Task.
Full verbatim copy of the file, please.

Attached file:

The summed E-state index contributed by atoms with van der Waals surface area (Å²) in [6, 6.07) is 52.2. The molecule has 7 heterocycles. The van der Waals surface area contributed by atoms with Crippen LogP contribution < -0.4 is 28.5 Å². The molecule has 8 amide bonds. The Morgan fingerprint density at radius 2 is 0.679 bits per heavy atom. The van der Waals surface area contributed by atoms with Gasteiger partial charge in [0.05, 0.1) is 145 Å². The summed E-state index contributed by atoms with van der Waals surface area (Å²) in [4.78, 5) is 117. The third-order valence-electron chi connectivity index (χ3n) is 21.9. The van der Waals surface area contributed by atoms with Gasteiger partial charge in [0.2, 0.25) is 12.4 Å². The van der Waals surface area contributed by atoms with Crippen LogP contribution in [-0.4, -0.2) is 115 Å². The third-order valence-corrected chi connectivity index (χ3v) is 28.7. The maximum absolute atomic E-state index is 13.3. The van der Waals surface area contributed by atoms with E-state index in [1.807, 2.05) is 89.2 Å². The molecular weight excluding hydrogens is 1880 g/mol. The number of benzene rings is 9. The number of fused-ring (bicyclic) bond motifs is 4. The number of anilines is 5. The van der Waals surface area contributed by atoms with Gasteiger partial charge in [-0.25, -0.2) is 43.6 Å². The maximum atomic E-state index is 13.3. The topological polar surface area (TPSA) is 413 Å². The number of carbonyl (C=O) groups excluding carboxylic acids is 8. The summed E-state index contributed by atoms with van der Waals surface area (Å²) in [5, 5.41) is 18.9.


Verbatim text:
The summed E-state index contributed by atoms with van der Waals surface area (Å²) in [6, 6.07) is 52.2. The molecule has 7 heterocycles. The van der Waals surface area contributed by atoms with Crippen LogP contribution < -0.4 is 28.5 Å². The molecule has 8 amide bonds. The Morgan fingerprint density at radius 2 is 0.679 bits per heavy atom. The van der Waals surface area contributed by atoms with Gasteiger partial charge in [0.05, 0.1) is 145 Å². The summed E-state index contributed by atoms with van der Waals surface area (Å²) in [4.78, 5) is 117. The third-order valence-electron chi connectivity index (χ3n) is 21.9. The van der Waals surface area contributed by atoms with Gasteiger partial charge in [0.2, 0.25) is 12.4 Å². The van der Waals surface area contributed by atoms with Crippen LogP contribution in [-0.4, -0.2) is 115 Å². The third-order valence-corrected chi connectivity index (χ3v) is 28.7. The maximum absolute atomic E-state index is 13.3. The van der Waals surface area contributed by atoms with E-state index in [1.807, 2.05) is 89.2 Å². The molecular weight excluding hydrogens is 1880 g/mol. The number of benzene rings is 9. The number of fused-ring (bicyclic) bond motifs is 4. The number of anilines is 5. The van der Waals surface area contributed by atoms with Gasteiger partial charge in [-0.25, -0.2) is 43.6 Å². The maximum atomic E-state index is 13.3. The topological polar surface area (TPSA) is 413 Å². The number of carbonyl (C=O) groups excluding carboxylic acids is 8. The summed E-state index contributed by atoms with van der Waals surface area (Å²) in [5, 5.41) is 18.9.